Improving my Teaching Practice · SLOW DOWN: Quality Time with Children

What does our touch say?

What does our touch say?

I dressed up as a salmon for Halloween and my boyfriend was a fisherman. He’s an avid angler in real life and mostly fishes for salmon, so I thought it was pretty funny. I worked really hard cutting out felt scales and gluing them onto the t-shirt I got. After I finished my project, I realized that the felt and hot glue took all of the stretchiness out of the t-shirt. When I tried to get the t-shirt off I literally couldn’t. I asked my boyfriend to help me. He did and as he was helping get the t-shirt off the neck got caught on my nose and pulled my nose as he pulled the t- shirt off. I have to say it actually really hurt! It felt like a rug burn on my nose and it strung for at least 10 minutes (or what felt like 10 minutes, maybe I’m being a little dramatic).

The next morning I was thinking about this and how badly my nose hurt at the time, and then I thought “Oh my gosh, have I ever done this to a child?” The thought haunted me, because I was able to tell my boyfriend “that really hurt my nose” but I would have no way of knowing I did this to a child unless I was very observant and noticed a change in their body language, facial expression or a mark on their nose. Most of the children in my class now would be able to tell me some variation of “you hurt my nose” by saying exactly that or “hurt”, “nose” or pointing. Thinking about them last year when they were less verbal is what really gets me. I know that I rush sometimes when I help a child get out of a dirty shirt, especially when all 9 of the children have been outside in the puddles and they are all sitting in the hallway of the school with wet clothes on, but what is the cost of me rushing? Probably more than a hurt nose. I really hope that more often than not, I slow down enough to send the children the message that I respect them, I care about them and I’m here to help.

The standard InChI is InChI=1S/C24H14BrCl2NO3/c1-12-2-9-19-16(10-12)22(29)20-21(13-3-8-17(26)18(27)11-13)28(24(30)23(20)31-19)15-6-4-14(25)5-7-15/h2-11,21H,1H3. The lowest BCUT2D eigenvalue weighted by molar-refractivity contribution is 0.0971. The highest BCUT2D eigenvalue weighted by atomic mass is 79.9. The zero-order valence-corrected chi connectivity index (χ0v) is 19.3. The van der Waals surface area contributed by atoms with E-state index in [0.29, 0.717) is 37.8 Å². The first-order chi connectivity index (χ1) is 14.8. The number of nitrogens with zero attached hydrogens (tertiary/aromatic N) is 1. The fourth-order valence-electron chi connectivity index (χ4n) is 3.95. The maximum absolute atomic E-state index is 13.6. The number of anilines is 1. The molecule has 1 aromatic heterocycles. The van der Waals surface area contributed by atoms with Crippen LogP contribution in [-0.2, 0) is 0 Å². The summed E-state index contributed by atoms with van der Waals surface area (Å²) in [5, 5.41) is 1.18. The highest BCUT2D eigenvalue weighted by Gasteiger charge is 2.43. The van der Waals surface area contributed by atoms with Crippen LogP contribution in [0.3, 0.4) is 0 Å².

Our touch says way more to a child then our voice or words do. Moving slowly, staying calm, observing, telling the child what’s going to happen, and trying to think “how does the child feel right now” will help us to convey a message of respect and care to a child though our touch.

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